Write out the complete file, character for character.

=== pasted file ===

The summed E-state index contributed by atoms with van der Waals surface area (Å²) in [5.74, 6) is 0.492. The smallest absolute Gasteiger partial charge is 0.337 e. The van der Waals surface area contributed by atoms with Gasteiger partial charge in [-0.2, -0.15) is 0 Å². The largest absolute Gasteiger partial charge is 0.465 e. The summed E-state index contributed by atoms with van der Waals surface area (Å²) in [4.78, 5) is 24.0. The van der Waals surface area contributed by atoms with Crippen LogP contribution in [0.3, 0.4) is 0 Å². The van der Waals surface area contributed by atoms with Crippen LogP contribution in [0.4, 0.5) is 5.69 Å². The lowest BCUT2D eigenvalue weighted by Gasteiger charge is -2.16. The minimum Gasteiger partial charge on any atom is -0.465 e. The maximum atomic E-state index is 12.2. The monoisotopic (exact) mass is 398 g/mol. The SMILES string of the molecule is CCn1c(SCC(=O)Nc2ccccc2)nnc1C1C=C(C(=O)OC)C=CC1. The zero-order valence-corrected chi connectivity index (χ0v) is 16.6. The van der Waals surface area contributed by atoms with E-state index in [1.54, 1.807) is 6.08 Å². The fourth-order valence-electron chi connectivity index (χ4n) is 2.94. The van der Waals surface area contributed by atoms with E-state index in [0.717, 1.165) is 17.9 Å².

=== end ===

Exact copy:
The summed E-state index contributed by atoms with van der Waals surface area (Å²) in [5.74, 6) is 0.492. The smallest absolute Gasteiger partial charge is 0.337 e. The van der Waals surface area contributed by atoms with Gasteiger partial charge in [-0.2, -0.15) is 0 Å². The largest absolute Gasteiger partial charge is 0.465 e. The summed E-state index contributed by atoms with van der Waals surface area (Å²) in [4.78, 5) is 24.0. The van der Waals surface area contributed by atoms with Crippen LogP contribution in [0.3, 0.4) is 0 Å². The van der Waals surface area contributed by atoms with Crippen LogP contribution in [0.4, 0.5) is 5.69 Å². The lowest BCUT2D eigenvalue weighted by Gasteiger charge is -2.16. The minimum Gasteiger partial charge on any atom is -0.465 e. The maximum atomic E-state index is 12.2. The monoisotopic (exact) mass is 398 g/mol. The SMILES string of the molecule is CCn1c(SCC(=O)Nc2ccccc2)nnc1C1C=C(C(=O)OC)C=CC1. The zero-order valence-corrected chi connectivity index (χ0v) is 16.6. The van der Waals surface area contributed by atoms with E-state index in [1.54, 1.807) is 6.08 Å². The fourth-order valence-electron chi connectivity index (χ4n) is 2.94. The van der Waals surface area contributed by atoms with E-state index in [0.717, 1.165) is 17.9 Å².